Despite its promise, the field of behavioral economics that Daniel Kahneman helped create has lost some of its sheen. Behavioral economics, like many of the social sciences, has been engulfed in a replication crisis. Researchers have been unable to reproduce the findings of many famous studies, including several of Kahneman’s own.

To make things worse, the field has seen several scandals due to outright fraud. All this has led critics to paint the entire field with a broad brush, calling behavioral economics a “pseudoscience.” Several people I admire talk about people like Richard Thaler and Daniel Kahneman in a disparaging tone. This is unfair, no matter their convictions. The true mark of humility is to treat even those you disagree with, with the utmost respect.

Despite all its problems, there are a lot of efforts to fix the issues that plague the field. Moreover, the replication crisis has been a blessing because it’s clearing away the underbrush. It’s not like everything in behavioral economics and finance is useless. Several of its foundational insights, like Daniel Kahneman’s prospect theory – including its observations on loss aversion – have stood the test of time.

Loss aversion

The true measure of a man

If you measure a person’s worth by the amount of good they’ve done for others, Daniel Kahneman is right up there with the likes of Jack Bogle. To me, his greatest legacy is forcing financial services to put humans before finance. Every sensible financial advisor today tailors advice based on a person’s behavior, and investors are more familiar with their own shortcomings. That’s all thanks to Daniel Kahneman. If one were to quantify the benefits of this shift, it would be in the hundreds of billions of dollars.

It’s become fashionable to say that all “behavioral finance” is useless, but there are real-world examples that show otherwise. The field has also come a long way. There are now spirited debates inside the behavioral sciences about whether people are “biased” and “irrational” or if “deviations from rationality” can be explained by the evolutionary sciences. Personally, I am not a big fan of terms like “bias” and “irrational.” I even wrote about them recently.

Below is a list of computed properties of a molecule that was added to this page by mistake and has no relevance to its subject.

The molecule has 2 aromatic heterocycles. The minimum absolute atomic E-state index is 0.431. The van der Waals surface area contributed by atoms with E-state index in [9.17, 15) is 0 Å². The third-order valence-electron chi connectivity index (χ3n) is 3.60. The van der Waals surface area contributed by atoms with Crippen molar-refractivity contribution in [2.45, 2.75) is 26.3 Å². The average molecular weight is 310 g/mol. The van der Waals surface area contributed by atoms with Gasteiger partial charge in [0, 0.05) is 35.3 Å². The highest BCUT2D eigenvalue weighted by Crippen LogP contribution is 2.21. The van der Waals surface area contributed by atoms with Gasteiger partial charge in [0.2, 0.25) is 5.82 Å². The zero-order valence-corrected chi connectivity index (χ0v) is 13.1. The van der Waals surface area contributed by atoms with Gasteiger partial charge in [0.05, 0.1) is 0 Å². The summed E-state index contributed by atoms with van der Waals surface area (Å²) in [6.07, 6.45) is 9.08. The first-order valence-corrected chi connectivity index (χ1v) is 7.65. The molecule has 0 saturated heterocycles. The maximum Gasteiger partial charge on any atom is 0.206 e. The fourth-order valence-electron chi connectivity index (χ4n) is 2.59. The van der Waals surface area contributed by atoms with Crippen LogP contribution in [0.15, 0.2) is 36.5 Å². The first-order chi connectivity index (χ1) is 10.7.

There’s also a great deal of self-reflection about the lack of real-world applications and cohesive behavioral frameworks. That introspection is a sign that the field is on a good path. This has tangible benefits in the real world. Behavioral applications have become part of the policy toolboxes of governments and companies around the world. All of this is due to the behavioral revolution that Danny Kahneman unleashed.

Thank you, Mr. Kahneman, for making finance more humane. I will miss listening to your wisdom.

Another favorite quote of mine:

The idea that the future is unpredictable is undermined everyday by the ease with which the past is explained.

A few recommendations

Daniel Kahneman’s Nobel Prize lecture

A few good podcasts

Financial analyst and researcher at Zerodha

Post a comment

  1. Madhu Abasarala says:

    Let me congratulate you firstly in recognizing value in this man’s works and ideas. Not many people do. He was a man of another era. The great Jewish american and European intellectuals of the 20th century. I have been following him and his ideas on for many years now. I do have a brokerage account on zeodha and I admire its founder Kamath. Its refreshing to see so many good connections.

  2. Mihir Yadav says:

    Hey Bhuvan!

    Great article! I have also not read Thinking fast and slow. But would like to know in which part of industry do people say it is useless. I follow behavioral scientist, one community I am aware about.

    • Bhuvan says:

      Thanks, Mihir. It’s mostly people from finance who have weird things to say about behavioral finance. Behavioral Scientist is a brilliant website. If you wanna keep track of what’s happening in this field, this twitter list is a good place to start.

  3. Anol says:

    Its such an honest eulogy! Thank you Danny for your time, wisdom and knowledge.

    Thank you Bhuvan. You said it so succintly.